Luxury items are typically symbols of status and wealth. When we see one walking down the street with, say, a Chanel Classic bag, onlookers would definitely label her with words like ‘classy’, ‘stylish’, ‘rich’ and the like. Such bags have a wide range of prices depending on the novelty of the brand, how famous the designers are, as well as the material cost that has gone into the product. Every brand boasts quality in their products, justifying the prices and stature. This goes the same for all luxury goods.
So what exactly are luxury goods? To start it simply, luxury goods are simply, well, just goods! They are considered non-essential items where demand for them usually increase when income is high. Why is that so? Because they are items that we do not need, yet want and would be able to afford when our income reaches a certain level. They serve about similar (okay, to be fair, maybe a little more?) functions as many other product listed in the market. Such examples would include luxury bags like those from Louis Vuitton, sports cars and Rolex watches when there are many other cheaper alternatives that one may choose to own. Luxury companies romanticise their products in order to remain appealing to potential consumers, having the idea of prestige sprayed all over their items in television advertisements and billboards.
As the phrase goes, ‘what you pay is what you get’, but is every single cent worth the item you have paid for?
Many people would be able to more or less recognise the boutique prices of the luxury items when they see them. Because of that, such items tend to make heads turn due to various reasons including envy, awe or even admiration. This is probably one of the main reasons why people would be willing to spend on such a costly item without regard of whether their purchase is worth the money or not. On the down side, replicas are rampant in the market due to people wanting to spend less to look equally good. Not many are able to differentiate between the two most of the time because of how similar (or even accurate) the imitations look. With that, it sure makes me wonder if it is really all that worth the money to buy something when people cannot recognise if the item is truly the real deal.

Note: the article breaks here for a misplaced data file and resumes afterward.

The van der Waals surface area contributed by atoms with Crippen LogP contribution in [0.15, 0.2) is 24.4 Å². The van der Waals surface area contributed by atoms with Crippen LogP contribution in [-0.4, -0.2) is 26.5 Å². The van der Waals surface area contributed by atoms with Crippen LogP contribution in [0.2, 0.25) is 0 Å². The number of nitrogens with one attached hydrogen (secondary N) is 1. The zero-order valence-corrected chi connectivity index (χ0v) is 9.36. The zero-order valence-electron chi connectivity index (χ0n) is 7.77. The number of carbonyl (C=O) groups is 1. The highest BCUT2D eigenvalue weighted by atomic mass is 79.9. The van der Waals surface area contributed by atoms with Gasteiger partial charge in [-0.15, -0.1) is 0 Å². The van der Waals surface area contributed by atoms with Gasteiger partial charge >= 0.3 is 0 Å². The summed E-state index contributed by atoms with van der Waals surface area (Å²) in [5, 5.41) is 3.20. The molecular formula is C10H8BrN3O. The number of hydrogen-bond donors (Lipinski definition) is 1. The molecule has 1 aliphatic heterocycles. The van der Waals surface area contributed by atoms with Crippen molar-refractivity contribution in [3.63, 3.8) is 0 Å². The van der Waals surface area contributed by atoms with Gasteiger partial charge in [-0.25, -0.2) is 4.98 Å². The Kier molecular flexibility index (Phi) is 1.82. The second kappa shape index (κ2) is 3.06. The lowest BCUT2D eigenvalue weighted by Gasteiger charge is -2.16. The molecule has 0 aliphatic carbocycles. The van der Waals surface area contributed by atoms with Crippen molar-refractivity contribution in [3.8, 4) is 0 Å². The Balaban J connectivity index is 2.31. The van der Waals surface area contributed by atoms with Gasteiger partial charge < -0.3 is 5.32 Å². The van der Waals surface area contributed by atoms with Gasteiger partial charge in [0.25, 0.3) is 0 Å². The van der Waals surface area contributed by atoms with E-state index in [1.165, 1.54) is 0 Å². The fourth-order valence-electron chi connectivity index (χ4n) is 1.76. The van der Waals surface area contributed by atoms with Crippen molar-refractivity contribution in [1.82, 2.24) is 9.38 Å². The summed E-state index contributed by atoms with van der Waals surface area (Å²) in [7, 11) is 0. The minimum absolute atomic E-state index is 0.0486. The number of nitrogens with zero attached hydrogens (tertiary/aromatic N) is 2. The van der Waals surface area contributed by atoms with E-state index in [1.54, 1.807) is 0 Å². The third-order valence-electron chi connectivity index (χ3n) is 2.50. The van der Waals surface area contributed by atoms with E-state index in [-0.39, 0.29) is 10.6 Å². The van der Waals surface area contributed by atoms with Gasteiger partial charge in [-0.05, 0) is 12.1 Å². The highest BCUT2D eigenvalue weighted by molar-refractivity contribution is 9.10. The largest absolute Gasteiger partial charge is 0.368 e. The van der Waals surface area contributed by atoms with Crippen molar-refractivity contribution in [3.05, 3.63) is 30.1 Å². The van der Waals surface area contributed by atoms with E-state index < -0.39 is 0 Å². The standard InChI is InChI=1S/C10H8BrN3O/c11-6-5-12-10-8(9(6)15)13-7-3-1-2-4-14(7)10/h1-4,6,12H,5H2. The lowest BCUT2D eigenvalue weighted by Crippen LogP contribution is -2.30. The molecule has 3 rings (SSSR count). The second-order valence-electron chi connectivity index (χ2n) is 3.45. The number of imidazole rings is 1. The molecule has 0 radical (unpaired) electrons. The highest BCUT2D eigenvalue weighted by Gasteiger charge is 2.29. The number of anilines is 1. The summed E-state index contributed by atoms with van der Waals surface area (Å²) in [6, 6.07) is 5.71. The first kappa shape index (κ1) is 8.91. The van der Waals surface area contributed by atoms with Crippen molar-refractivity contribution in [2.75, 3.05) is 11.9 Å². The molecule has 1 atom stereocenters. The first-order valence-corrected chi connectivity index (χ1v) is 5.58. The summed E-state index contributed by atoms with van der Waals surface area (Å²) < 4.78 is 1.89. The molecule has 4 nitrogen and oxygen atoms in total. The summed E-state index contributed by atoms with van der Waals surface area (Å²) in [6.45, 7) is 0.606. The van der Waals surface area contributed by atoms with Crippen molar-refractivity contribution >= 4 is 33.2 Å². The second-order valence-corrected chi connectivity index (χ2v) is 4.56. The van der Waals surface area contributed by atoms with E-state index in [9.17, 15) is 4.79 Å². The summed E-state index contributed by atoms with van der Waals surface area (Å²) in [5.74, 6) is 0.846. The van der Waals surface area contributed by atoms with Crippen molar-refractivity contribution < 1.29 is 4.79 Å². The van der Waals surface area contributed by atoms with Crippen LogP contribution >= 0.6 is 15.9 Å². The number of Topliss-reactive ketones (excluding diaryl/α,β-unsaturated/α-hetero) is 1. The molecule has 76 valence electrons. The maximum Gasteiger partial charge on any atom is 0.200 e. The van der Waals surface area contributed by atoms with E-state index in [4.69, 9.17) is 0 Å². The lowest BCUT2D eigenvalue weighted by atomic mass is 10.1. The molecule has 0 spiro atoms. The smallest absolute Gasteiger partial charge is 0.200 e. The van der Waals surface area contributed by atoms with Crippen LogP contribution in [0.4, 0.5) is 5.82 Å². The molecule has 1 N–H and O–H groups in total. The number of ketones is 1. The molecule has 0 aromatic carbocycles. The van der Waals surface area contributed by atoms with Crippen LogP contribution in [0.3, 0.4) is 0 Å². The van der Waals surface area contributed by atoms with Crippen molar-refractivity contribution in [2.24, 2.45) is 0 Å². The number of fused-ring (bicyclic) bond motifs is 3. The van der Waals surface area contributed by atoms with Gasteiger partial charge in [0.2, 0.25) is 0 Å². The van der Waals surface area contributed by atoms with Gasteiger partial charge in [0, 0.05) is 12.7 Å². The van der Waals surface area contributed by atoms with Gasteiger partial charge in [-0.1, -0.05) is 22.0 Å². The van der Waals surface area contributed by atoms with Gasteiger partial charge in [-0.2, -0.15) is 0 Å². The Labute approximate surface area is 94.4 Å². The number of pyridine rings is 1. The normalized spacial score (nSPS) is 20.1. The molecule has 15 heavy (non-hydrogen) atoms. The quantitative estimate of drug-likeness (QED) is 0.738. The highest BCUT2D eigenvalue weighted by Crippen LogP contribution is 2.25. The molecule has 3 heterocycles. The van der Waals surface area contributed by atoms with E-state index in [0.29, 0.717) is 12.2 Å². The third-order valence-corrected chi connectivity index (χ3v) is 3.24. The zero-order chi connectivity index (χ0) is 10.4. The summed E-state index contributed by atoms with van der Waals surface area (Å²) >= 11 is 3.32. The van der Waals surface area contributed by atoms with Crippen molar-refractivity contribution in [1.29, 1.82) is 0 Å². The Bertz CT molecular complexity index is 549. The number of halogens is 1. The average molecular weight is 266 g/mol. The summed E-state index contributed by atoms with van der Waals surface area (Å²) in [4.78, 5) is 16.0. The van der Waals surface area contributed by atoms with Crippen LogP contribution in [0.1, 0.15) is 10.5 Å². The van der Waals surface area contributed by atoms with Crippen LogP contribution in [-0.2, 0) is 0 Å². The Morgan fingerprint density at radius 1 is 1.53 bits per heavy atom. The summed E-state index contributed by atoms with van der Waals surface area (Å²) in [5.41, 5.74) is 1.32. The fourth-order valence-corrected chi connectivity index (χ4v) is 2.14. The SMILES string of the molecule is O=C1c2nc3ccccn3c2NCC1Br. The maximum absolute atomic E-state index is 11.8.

Psychologists have proven that the mind tricks us to believe that the item that costs more is indeed the one of better quality. When conducting a research, most subjects nominated the bottle labelled ‘mineral water’ as the best tasting water compared to the other 2 bottles they have tasted. However, it has been revealed that the labels on the bottles have been replaced to trick the subjects to believing that the mineral water was, well, truly mineral water. The ‘mineral water’ they have nominated was actually regular tap water, contrary to what they have been made to believe. This can only prove that just giving people an impression can actually cause a huge impact in their choices and actions, likewise to choosing a luxury item over the alternative.
Well, ultimately whether you would prefer to spend a large sum of money or prefer to purchase a cheaper option, the choice is yours. Some would think it as a psychological impact when they carry a bag that makes them look good, some would prioritise practicality. Most importantly, choose what makes you and your wallet happy!